There have been some bumps in the road in the rollout of eCourts, the new electronic platform the court system is using in a handful of pilot counties for filing and case management. Now WRAL reports that a class action lawsuit has been filed alleging that the system “is keeping people in jail longer than they should be, and led to hundreds of people being arrested for things they did not do.” For example, the plaintiffs contend that “a Wake County woman was arrested multiple times on the same warrant for charges that were dismissed by a judge.” The Administrative Office of the Courts is not a named defendant but stated in the article that it has “not substantiated that any allegations of wrongful arrest or incarceration was caused” by the new system. Keep reading for more news.
Oath Keepers founder sentenced to 18 years in prison for seditious conspiracy. The Associated Press reports here that Stuart Rhodes, Yale Law School graduate and founder of the Oath Keepers, was sentenced to 18 years in prison in connection with the January 6 storming of the United States Capitol. The sentencing judge agreed with the government that a “terrorism enhancement” should apply under the applicable sentencing guidelines. Rhodes argued in court that he was a political prisoner and has said that he plans to appeal.
Los Angeles judge requires zero bail for many defendants. A superior court judge in Los Angeles ruled this week that the bail schedules in use there violate equal protection because they unfairly impact poor defendants. The judge ordered that most nonviolent defendants be released without monetary conditions, as was done in Los Angeles during the height of the COVID pandemic. The Los Angeles Times editorializes in favor of the ruling here, arguing that “studies establish that money bail doesn’t make it any more likely that an accused person will return to court for trial, or any less likely that they will commit new crimes.” Crime and Consequences offers an opposing view here, contending that violent crime spiked under the COVID bail protocols and citing several studies suggesting that defendants released without monetary conditions have higher failure rates than those released under financial conditions.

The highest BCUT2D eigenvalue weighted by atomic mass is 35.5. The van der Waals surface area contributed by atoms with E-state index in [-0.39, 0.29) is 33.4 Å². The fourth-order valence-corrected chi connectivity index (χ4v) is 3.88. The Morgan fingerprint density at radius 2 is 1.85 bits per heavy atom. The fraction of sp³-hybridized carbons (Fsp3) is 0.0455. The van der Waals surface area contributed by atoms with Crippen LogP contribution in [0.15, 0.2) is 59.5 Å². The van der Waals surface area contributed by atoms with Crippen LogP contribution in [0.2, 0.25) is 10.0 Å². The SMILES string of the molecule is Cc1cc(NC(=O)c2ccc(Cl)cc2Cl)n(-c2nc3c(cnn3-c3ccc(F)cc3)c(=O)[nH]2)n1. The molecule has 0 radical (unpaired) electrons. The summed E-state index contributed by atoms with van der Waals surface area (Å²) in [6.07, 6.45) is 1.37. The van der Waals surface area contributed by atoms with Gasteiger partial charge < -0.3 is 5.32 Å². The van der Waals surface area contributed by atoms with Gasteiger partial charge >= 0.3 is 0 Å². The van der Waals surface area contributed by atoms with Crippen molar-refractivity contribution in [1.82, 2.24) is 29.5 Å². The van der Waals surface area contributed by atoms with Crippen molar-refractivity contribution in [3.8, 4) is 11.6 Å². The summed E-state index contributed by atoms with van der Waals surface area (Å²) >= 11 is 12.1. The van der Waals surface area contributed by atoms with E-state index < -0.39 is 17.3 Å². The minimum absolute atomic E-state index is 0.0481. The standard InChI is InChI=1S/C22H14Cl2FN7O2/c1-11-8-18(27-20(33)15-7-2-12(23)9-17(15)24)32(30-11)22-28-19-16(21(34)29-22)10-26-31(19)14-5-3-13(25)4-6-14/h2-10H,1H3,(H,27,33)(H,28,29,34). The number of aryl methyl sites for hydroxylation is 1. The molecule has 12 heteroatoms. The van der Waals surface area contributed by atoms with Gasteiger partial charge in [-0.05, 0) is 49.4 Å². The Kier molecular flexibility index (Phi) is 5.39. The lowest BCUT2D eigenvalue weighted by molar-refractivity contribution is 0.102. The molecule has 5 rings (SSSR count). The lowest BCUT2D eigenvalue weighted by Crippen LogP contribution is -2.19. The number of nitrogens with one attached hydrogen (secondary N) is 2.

Supreme Court signal interest in argument that sentences should not be enhanced based on acquitted conduct. Suppose that a defendant is convicted of offense X but acquitted of related offenses Y and Z. In federal court, it is common and permissible for a sentencing judge to consider the conduct underlying offenses Y and Z when determining the proper sentence for offense X. This is controversial, and readers will readily imagine the competing arguments: Defendants assert that it isn’t fair to punish them for conduct of which a jury found them not guilty, while prosecutors respond that courts are free to take account of a wide range of information at sentencing and that a not guilty verdict under a reasonable doubt standard is far from a determination that the defendant didn’t commit the conduct. Over at Sentencing Law and Policy, this post rounds up the status of multiple cert petitions seeking Supreme Court review of the practice. In a nutshell, several Justices have previously expressed concern about the issue and the Court has repeatedly relisted the current petitions, suggesting some interest and/or disagreement within the Court. Stay tuned.
Trump trial set for March 2024. The Associated Press reports here that former President Trump’s New York criminal trial will be held in March 2024, the heart of presidential primary season. Recall that the trial concerns allegations that Trump falsified business records in connection with hush money payments made to an adult film star who claims she had sex with him. A line in the story that caught my eye was that “Trump’s case is proceeding in state court even as his lawyers seek to have it moved to federal court because some of the alleged conduct occurred while he was president.” Removal from state to federal court is of course common in civil cases, but I don’t think I’ve ever heard of removal of a criminal case, so I will be interested to learn more about that aspect of the litigation.
Inflation at the prison commissary. Finally, the Marshall Project has this piece exploring price hikes at prison commissaries across the country. The main takeaway is that “incarcerated people across the country are paying more now for staple items such as peanut butter, soap, coffee and toothpaste than they did a year ago,” and that “[p]rice increases for some items are higher in prison than on the outside.” The article isn’t specific to North Carolina and the data set doesn’t appear to be very robust but it is good to be mindful of the impact of inflation on inmates, the overwhelming majority of whom have very limited resources.